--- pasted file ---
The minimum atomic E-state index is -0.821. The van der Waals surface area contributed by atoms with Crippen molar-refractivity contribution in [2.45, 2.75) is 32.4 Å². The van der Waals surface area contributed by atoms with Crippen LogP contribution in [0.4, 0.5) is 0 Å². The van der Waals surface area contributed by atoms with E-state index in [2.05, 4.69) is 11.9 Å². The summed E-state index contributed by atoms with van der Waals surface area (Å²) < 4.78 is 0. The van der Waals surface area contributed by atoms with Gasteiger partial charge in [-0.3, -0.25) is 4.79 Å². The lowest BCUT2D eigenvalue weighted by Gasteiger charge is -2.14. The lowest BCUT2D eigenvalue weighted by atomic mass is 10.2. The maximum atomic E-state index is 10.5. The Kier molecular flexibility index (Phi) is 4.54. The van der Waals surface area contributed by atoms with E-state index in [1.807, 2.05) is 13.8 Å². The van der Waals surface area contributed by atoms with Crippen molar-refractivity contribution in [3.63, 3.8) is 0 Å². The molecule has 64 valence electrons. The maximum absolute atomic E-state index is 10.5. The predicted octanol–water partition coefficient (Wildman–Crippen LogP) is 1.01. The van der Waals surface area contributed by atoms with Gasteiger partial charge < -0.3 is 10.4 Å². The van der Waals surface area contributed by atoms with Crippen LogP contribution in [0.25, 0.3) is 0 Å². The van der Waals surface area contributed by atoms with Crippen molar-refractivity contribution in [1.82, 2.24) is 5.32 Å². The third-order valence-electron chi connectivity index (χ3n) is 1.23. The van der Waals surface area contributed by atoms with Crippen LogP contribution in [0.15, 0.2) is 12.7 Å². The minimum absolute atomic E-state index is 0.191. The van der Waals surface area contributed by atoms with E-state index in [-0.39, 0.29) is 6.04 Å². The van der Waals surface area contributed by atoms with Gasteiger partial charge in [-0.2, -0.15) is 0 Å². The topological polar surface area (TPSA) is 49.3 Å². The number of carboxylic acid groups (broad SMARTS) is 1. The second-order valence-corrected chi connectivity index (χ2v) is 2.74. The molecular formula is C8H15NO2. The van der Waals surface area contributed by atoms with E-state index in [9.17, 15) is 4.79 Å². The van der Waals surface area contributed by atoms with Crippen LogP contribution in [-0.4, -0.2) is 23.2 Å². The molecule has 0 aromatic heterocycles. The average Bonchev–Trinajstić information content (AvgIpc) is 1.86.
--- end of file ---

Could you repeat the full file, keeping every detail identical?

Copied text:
The minimum atomic E-state index is -0.821. The van der Waals surface area contributed by atoms with Crippen molar-refractivity contribution in [2.45, 2.75) is 32.4 Å². The van der Waals surface area contributed by atoms with Crippen LogP contribution in [0.4, 0.5) is 0 Å². The van der Waals surface area contributed by atoms with E-state index in [2.05, 4.69) is 11.9 Å². The summed E-state index contributed by atoms with van der Waals surface area (Å²) < 4.78 is 0. The van der Waals surface area contributed by atoms with Gasteiger partial charge in [-0.3, -0.25) is 4.79 Å². The lowest BCUT2D eigenvalue weighted by Gasteiger charge is -2.14. The lowest BCUT2D eigenvalue weighted by atomic mass is 10.2. The maximum atomic E-state index is 10.5. The Kier molecular flexibility index (Phi) is 4.54. The van der Waals surface area contributed by atoms with E-state index in [1.807, 2.05) is 13.8 Å². The van der Waals surface area contributed by atoms with Crippen molar-refractivity contribution in [3.63, 3.8) is 0 Å². The molecule has 64 valence electrons. The maximum absolute atomic E-state index is 10.5. The predicted octanol–water partition coefficient (Wildman–Crippen LogP) is 1.01. The van der Waals surface area contributed by atoms with Gasteiger partial charge < -0.3 is 10.4 Å². The van der Waals surface area contributed by atoms with Crippen LogP contribution in [0.25, 0.3) is 0 Å². The van der Waals surface area contributed by atoms with Crippen molar-refractivity contribution in [1.82, 2.24) is 5.32 Å². The third-order valence-electron chi connectivity index (χ3n) is 1.23. The van der Waals surface area contributed by atoms with Crippen LogP contribution in [0.15, 0.2) is 12.7 Å². The minimum absolute atomic E-state index is 0.191. The van der Waals surface area contributed by atoms with E-state index in [-0.39, 0.29) is 6.04 Å². The van der Waals surface area contributed by atoms with Gasteiger partial charge in [-0.2, -0.15) is 0 Å². The topological polar surface area (TPSA) is 49.3 Å². The number of carboxylic acid groups (broad SMARTS) is 1. The second-order valence-corrected chi connectivity index (χ2v) is 2.74. The molecular formula is C8H15NO2. The van der Waals surface area contributed by atoms with E-state index in [9.17, 15) is 4.79 Å². The van der Waals surface area contributed by atoms with Crippen LogP contribution in [-0.4, -0.2) is 23.2 Å². The molecule has 0 aromatic heterocycles. The average Bonchev–Trinajstić information content (AvgIpc) is 1.86.